Northeast Fla., Jacksonville Business Briefs - August 2010
Round-up of business news
» In a $135-million deal, British pharmaceutical giant GlaxoSmithKline bought local biotech startup NovaMin Technology. NovaMin develops bone-regeneration material for an ingredient in toothpaste and other dental products that make teeth less sensitive, cleaner and whiter than older technologies. NovaMin’s Alachua operations will close.
» Gov. Charlie Crist vetoed a $9.7-million line item in the healthcare budget that has funded uninsured patient care at Shands for more than 20 years. Hospital executives said they expected to lose at least $12 million in federal funding as a result of the cut and likely will have to cut services for out-of-town uninsured patients.
» University of Florida and Shands Healthcare unveiled a $580-million, five-year strategic plan aimed at pushing UF’s Health Science Center into the top 10% of academic healthcare facilities nationwide. The plan calls for 300 new faculty positions in the six-college Health Science Center.
» Naples-based Health Management Associates bought controlling interest in three small Shands hospitals in north Florida: Shands Lake Shore in Lake City, Shands Live Oak and Shands Starke. UF’s Shands will continue to hold 40% interest. The three hospitals operate 139 beds and produce about $100 million in annual revenue. Terms of the deal were not disclosed.
» The Florida Public Service Commission approved Gainesville’s proposal to build a 100-megawatt, wood-burning power plant. Under a 30-year contract with Gainesville Regional Utilities, Boston-based American Renewables will build, own and operate the plant north of Gainesville on U.S. 441.
» Gainesville startup Tutor Matching Service was awarded the first statewide $50,000 Cade Prize for Innovation for its Facebook application that matches students and educators based on students’ learning strengths. The award is sponsored by the Cade Museum Foundation, which is working to build a museum devoted to innovation in downtown Gainesville.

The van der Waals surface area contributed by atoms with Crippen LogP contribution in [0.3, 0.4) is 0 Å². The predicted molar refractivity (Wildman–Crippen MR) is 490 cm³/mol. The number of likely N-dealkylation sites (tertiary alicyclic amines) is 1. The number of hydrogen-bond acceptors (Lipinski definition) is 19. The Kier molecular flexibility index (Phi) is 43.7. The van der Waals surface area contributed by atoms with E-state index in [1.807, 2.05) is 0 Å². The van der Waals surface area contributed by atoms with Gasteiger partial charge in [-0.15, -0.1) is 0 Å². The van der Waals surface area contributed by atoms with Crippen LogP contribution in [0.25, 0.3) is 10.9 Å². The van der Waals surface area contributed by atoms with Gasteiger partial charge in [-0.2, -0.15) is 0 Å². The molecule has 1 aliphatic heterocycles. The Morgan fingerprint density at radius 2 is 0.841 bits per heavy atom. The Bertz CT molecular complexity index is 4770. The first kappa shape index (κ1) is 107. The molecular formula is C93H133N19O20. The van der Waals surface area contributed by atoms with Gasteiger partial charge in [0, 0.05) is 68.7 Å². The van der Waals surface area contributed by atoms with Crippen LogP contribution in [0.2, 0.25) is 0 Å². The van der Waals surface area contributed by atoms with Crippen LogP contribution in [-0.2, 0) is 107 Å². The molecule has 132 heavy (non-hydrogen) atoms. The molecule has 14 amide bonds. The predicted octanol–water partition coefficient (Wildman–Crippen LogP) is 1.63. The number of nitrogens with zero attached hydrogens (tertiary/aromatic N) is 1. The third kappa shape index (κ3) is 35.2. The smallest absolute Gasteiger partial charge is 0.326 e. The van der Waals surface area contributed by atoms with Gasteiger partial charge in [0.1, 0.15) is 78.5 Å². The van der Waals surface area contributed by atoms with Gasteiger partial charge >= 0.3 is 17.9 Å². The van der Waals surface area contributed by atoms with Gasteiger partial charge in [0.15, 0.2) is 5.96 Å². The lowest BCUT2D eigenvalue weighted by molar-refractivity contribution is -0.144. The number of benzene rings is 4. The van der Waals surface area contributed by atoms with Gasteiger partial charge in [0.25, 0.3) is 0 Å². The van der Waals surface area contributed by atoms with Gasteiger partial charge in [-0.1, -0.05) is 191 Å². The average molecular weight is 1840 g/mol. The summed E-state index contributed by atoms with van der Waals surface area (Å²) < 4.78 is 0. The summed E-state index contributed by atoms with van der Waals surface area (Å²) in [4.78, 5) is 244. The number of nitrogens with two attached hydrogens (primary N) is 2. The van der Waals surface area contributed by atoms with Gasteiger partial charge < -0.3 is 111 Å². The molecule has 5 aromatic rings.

» MedMal Direct Insurance Co. launched operations in June. The med-mal insurer provides insurance directly to physicians, without insurance agents and brokers. The company’s founders are Carter B. Bryan, chairman; Butler Ball, CEO; Timothy R. Bone, president; and Michael J. Wallace, COO and CFO.
» Canadian aviation company Avmax Group opened a jet repair and maintenance operation at Jacksonville International Airport, a move expected to bring up to 120 jobs.
» Jacksonville’s EverBank acquired three banks shut down by the FDIC in May: Bank of Florida Southeast, Bank of Florida Southwest and Bank of Florida Tampa. EverBank takes over the $1.32 billion in deposits under a loss-sharing agreement with the FDIC, bringing its total deposits to more than $8 billion.
» The Florida Times-Union has reported that Jacksonville’s Housing and Neighborhood Department, which mismanaged a housing program, is paying back the federal government $2.7 million.
» Visit Jacksonville, facing its third year of six-figure budget cuts, is laying off three top executives.
» Pilgrim’s Pride poultry, which emerged from Chapter 11 bankruptcy protection last year, created 250 jobs in Live Oak thanks to a new partnership with the state aimed at promoting Florida-raised chicken. Florida awarded the California-based company $500,000 in incentives. Pilgrim’s Pride has to maintain at least 1,175 jobs at the Live Oak plant for five years beginning in 2010 and create 35 more jobs and invest $1.5 million by the end of 2011.
» Northeast Florida has lost the women’s tennis championships played here for more than 30 years. Officials for the MPS Group Championships cited a change in the Women’s Tennis Association schedule for eliminating the tournament. The tourney was at Amelia Island with Bausch & Lomb as title sponsor before it moved to Sawgrass in Ponte Vedra and picked up MPS Group as sponsor two years ago.